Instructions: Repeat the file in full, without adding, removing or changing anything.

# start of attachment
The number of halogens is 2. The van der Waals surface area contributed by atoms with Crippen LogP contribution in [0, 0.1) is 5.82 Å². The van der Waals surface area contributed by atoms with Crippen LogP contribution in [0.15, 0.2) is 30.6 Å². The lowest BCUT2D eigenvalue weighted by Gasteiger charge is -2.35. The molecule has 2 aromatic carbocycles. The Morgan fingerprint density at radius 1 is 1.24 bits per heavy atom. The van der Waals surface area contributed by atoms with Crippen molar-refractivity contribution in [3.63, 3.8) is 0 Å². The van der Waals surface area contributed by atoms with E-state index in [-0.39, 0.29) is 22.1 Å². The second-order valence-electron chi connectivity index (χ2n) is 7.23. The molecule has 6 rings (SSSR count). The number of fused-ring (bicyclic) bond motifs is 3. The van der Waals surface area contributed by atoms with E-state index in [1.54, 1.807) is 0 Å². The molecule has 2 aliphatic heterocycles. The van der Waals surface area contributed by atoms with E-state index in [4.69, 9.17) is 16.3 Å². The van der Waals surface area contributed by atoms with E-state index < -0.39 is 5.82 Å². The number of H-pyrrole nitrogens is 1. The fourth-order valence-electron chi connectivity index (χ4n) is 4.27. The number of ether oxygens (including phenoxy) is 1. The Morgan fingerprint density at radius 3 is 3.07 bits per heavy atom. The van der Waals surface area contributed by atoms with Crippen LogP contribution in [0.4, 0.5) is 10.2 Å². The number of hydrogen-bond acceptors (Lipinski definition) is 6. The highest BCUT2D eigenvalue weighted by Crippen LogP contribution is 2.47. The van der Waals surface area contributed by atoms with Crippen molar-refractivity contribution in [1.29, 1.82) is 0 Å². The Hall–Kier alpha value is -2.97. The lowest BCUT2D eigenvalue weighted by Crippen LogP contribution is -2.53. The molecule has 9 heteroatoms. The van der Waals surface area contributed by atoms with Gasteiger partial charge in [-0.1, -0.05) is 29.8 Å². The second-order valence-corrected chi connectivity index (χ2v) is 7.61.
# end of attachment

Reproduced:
The number of halogens is 2. The van der Waals surface area contributed by atoms with Crippen LogP contribution in [0, 0.1) is 5.82 Å². The van der Waals surface area contributed by atoms with Crippen LogP contribution in [0.15, 0.2) is 30.6 Å². The lowest BCUT2D eigenvalue weighted by Gasteiger charge is -2.35. The molecule has 2 aromatic carbocycles. The Morgan fingerprint density at radius 1 is 1.24 bits per heavy atom. The van der Waals surface area contributed by atoms with Crippen molar-refractivity contribution in [3.63, 3.8) is 0 Å². The van der Waals surface area contributed by atoms with E-state index in [-0.39, 0.29) is 22.1 Å². The second-order valence-electron chi connectivity index (χ2n) is 7.23. The molecule has 6 rings (SSSR count). The number of fused-ring (bicyclic) bond motifs is 3. The van der Waals surface area contributed by atoms with E-state index in [1.54, 1.807) is 0 Å². The molecule has 2 aliphatic heterocycles. The van der Waals surface area contributed by atoms with E-state index in [4.69, 9.17) is 16.3 Å². The van der Waals surface area contributed by atoms with E-state index < -0.39 is 5.82 Å². The number of H-pyrrole nitrogens is 1. The fourth-order valence-electron chi connectivity index (χ4n) is 4.27. The number of ether oxygens (including phenoxy) is 1. The Morgan fingerprint density at radius 3 is 3.07 bits per heavy atom. The van der Waals surface area contributed by atoms with Crippen LogP contribution in [0.4, 0.5) is 10.2 Å². The number of hydrogen-bond acceptors (Lipinski definition) is 6. The highest BCUT2D eigenvalue weighted by Crippen LogP contribution is 2.47. The van der Waals surface area contributed by atoms with Crippen molar-refractivity contribution in [1.29, 1.82) is 0 Å². The Hall–Kier alpha value is -2.97. The lowest BCUT2D eigenvalue weighted by Crippen LogP contribution is -2.53. The molecule has 9 heteroatoms. The van der Waals surface area contributed by atoms with Gasteiger partial charge in [-0.1, -0.05) is 29.8 Å². The second-order valence-corrected chi connectivity index (χ2v) is 7.61.